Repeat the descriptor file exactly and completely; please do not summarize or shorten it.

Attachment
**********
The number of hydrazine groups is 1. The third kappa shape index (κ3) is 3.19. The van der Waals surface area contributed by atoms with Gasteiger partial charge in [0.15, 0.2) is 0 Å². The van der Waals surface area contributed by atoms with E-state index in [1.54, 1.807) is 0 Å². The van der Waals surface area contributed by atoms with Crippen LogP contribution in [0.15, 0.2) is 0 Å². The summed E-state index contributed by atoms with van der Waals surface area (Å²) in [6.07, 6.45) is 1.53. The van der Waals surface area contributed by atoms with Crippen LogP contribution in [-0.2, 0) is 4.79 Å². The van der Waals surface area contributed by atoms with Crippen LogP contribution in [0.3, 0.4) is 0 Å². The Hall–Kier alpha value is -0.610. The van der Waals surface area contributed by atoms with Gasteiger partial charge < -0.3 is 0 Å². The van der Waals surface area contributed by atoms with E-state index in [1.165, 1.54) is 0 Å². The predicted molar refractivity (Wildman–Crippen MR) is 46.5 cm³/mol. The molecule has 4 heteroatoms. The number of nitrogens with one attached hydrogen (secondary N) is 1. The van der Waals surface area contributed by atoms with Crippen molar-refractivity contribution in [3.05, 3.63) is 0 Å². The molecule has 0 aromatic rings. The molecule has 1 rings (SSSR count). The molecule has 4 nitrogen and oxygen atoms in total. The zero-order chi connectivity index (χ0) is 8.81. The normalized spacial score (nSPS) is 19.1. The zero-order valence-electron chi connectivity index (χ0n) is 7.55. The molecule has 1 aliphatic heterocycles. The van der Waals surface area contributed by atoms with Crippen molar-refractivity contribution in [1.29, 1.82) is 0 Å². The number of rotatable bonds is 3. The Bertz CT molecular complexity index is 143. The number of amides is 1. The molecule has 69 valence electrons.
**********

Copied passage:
The number of hydrazine groups is 1. The third kappa shape index (κ3) is 3.19. The van der Waals surface area contributed by atoms with Gasteiger partial charge in [0.15, 0.2) is 0 Å². The van der Waals surface area contributed by atoms with E-state index in [1.54, 1.807) is 0 Å². The van der Waals surface area contributed by atoms with Crippen LogP contribution in [0.15, 0.2) is 0 Å². The summed E-state index contributed by atoms with van der Waals surface area (Å²) in [6.07, 6.45) is 1.53. The van der Waals surface area contributed by atoms with Crippen LogP contribution in [-0.2, 0) is 4.79 Å². The van der Waals surface area contributed by atoms with Crippen LogP contribution in [0.3, 0.4) is 0 Å². The Hall–Kier alpha value is -0.610. The van der Waals surface area contributed by atoms with Gasteiger partial charge < -0.3 is 0 Å². The van der Waals surface area contributed by atoms with E-state index in [1.165, 1.54) is 0 Å². The predicted molar refractivity (Wildman–Crippen MR) is 46.5 cm³/mol. The molecule has 4 heteroatoms. The number of nitrogens with one attached hydrogen (secondary N) is 1. The van der Waals surface area contributed by atoms with Crippen molar-refractivity contribution in [3.05, 3.63) is 0 Å². The molecule has 0 aromatic rings. The molecule has 1 rings (SSSR count). The molecule has 4 nitrogen and oxygen atoms in total. The zero-order chi connectivity index (χ0) is 8.81. The normalized spacial score (nSPS) is 19.1. The zero-order valence-electron chi connectivity index (χ0n) is 7.55. The molecule has 1 aliphatic heterocycles. The van der Waals surface area contributed by atoms with Crippen molar-refractivity contribution in [1.29, 1.82) is 0 Å². The number of rotatable bonds is 3. The Bertz CT molecular complexity index is 143. The number of amides is 1. The molecule has 69 valence electrons.